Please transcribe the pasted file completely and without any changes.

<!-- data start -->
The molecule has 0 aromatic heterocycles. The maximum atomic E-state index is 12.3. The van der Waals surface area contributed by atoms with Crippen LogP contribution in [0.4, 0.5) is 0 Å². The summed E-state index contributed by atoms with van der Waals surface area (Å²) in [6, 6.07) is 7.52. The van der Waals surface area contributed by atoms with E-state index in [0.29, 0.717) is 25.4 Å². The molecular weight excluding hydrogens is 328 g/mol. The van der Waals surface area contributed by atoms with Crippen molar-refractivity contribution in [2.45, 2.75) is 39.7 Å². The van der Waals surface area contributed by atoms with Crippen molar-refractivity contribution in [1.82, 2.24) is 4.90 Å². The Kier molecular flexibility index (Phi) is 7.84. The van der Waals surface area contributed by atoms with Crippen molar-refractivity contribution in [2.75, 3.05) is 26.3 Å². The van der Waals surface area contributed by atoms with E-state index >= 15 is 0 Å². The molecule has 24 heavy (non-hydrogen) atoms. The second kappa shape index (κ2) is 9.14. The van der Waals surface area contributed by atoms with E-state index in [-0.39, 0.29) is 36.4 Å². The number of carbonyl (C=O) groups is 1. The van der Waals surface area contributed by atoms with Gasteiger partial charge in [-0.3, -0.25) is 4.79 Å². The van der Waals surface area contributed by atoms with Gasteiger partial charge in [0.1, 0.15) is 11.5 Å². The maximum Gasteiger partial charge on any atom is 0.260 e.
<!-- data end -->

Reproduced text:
The molecule has 0 aromatic heterocycles. The maximum atomic E-state index is 12.3. The van der Waals surface area contributed by atoms with Crippen LogP contribution in [0.4, 0.5) is 0 Å². The summed E-state index contributed by atoms with van der Waals surface area (Å²) in [6, 6.07) is 7.52. The van der Waals surface area contributed by atoms with E-state index in [0.29, 0.717) is 25.4 Å². The molecular weight excluding hydrogens is 328 g/mol. The van der Waals surface area contributed by atoms with Crippen molar-refractivity contribution in [2.45, 2.75) is 39.7 Å². The van der Waals surface area contributed by atoms with Crippen molar-refractivity contribution in [1.82, 2.24) is 4.90 Å². The Kier molecular flexibility index (Phi) is 7.84. The van der Waals surface area contributed by atoms with Crippen molar-refractivity contribution in [2.75, 3.05) is 26.3 Å². The van der Waals surface area contributed by atoms with E-state index >= 15 is 0 Å². The molecule has 24 heavy (non-hydrogen) atoms. The second kappa shape index (κ2) is 9.14. The van der Waals surface area contributed by atoms with E-state index in [-0.39, 0.29) is 36.4 Å². The number of carbonyl (C=O) groups is 1. The van der Waals surface area contributed by atoms with Gasteiger partial charge in [-0.3, -0.25) is 4.79 Å². The van der Waals surface area contributed by atoms with Gasteiger partial charge in [0.1, 0.15) is 11.5 Å². The maximum Gasteiger partial charge on any atom is 0.260 e.